At Marvin Windows and Doors, a third- and fourth-generation family-owned and operated business, ethical standards are a cornerstone of success.
Recently awarded the 2014 American Business Ethics Award (ABEA), Marvin Windows and Doors takes pride—and sees a return—in integrating principled practices into every aspect of their business.
“It helps us attract customers, it helps us attract employees, continues a very positive reputation, and guides our decision making,” says Susan Marvin, company president.
The ABEA title is selected by the Foundation for Financial Service Professionals, with past awardees including Starbucks and General Mills. Marvin Windows and Doors also won this Minnesota Business Ethics Award earlier this year.
This commitment to ethical operations is holistic, and impacts stakeholders from employees to customers to business partners. “There’s not a part of the business that it doesn’t show itself,” Marvin says.
While initiatives such as avoiding employee layoffs during the recent recession and long-running profit sharing programs may be some of the most easily visible, impact is equally felt in the company’s product development.
“If doing the right thing is serving your customer, what it teaches you to do is listen very carefully to what your customer is telling you. As a result, you come out with very innovative, high quality products,” Marvin explains. “Customers want high performance, secure, energy-efficient products. In listening to the customer, it does drive product design.”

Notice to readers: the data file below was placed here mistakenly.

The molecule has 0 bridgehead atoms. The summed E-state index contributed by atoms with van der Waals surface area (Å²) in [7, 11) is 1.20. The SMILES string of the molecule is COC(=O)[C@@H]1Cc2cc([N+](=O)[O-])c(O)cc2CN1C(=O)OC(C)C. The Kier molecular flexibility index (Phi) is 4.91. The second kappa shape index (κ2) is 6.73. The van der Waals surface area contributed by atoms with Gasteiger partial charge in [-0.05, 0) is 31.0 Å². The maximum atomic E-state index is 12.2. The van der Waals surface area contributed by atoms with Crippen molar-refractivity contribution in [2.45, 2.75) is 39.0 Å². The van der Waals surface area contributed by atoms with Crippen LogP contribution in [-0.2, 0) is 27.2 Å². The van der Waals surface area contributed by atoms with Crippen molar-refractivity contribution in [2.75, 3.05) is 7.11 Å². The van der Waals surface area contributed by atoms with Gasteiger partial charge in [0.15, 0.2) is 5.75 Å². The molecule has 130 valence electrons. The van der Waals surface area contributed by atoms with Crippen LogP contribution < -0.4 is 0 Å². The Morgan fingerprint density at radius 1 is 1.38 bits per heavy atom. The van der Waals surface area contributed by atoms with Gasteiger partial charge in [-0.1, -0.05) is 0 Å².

Company ethics are also a major component of cultivating positive relationships with builders or trade partners. “If I had to boil it down to a word, it would be trust," says Marvin. "Our customers know what they can expect from us, and they have confidence in us and in our ability to make decisions for the long term."
By delivering high-quality products that customers want, maintaining a reputation as a partner of choice, and treating employees well, companies can prosper and build sustainable success. And contrary to what some may believe, having a strong value base to draw on simplifies business priorities, says Marvin. “Values and ethics make decision-making easier," she says.
Marvin emphasizes aligning your actions with your words, keeping continuity in your business practices, and creating a positive culture for those involved with your company.
“It’s just, plain and simple, about trying to
do the right thing,” she says.